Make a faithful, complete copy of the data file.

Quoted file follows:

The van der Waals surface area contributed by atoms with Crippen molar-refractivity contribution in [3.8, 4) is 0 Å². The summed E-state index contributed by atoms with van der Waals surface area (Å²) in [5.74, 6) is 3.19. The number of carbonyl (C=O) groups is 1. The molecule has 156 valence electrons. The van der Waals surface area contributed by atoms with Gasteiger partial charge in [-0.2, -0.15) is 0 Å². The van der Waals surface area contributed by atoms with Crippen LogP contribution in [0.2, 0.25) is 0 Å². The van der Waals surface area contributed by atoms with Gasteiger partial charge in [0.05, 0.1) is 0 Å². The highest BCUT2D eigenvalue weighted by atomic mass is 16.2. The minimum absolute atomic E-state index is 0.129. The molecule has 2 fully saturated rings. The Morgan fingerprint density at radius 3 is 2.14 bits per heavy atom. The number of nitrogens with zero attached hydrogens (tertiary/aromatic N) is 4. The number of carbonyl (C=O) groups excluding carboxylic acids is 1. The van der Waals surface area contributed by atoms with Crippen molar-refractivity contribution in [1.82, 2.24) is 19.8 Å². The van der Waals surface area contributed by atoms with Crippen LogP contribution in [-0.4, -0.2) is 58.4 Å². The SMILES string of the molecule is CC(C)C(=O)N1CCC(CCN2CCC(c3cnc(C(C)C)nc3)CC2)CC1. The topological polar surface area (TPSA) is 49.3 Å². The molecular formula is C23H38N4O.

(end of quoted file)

The van der Waals surface area contributed by atoms with Crippen molar-refractivity contribution in [3.8, 4) is 0 Å². The summed E-state index contributed by atoms with van der Waals surface area (Å²) in [5.74, 6) is 3.19. The number of carbonyl (C=O) groups is 1. The molecule has 156 valence electrons. The van der Waals surface area contributed by atoms with Gasteiger partial charge in [-0.2, -0.15) is 0 Å². The van der Waals surface area contributed by atoms with Crippen LogP contribution in [0.2, 0.25) is 0 Å². The van der Waals surface area contributed by atoms with Gasteiger partial charge in [0.05, 0.1) is 0 Å². The highest BCUT2D eigenvalue weighted by atomic mass is 16.2. The minimum absolute atomic E-state index is 0.129. The molecule has 2 fully saturated rings. The Morgan fingerprint density at radius 3 is 2.14 bits per heavy atom. The number of nitrogens with zero attached hydrogens (tertiary/aromatic N) is 4. The number of carbonyl (C=O) groups excluding carboxylic acids is 1. The van der Waals surface area contributed by atoms with Crippen molar-refractivity contribution in [1.82, 2.24) is 19.8 Å². The van der Waals surface area contributed by atoms with Crippen LogP contribution in [-0.4, -0.2) is 58.4 Å². The SMILES string of the molecule is CC(C)C(=O)N1CCC(CCN2CCC(c3cnc(C(C)C)nc3)CC2)CC1. The topological polar surface area (TPSA) is 49.3 Å². The molecular formula is C23H38N4O.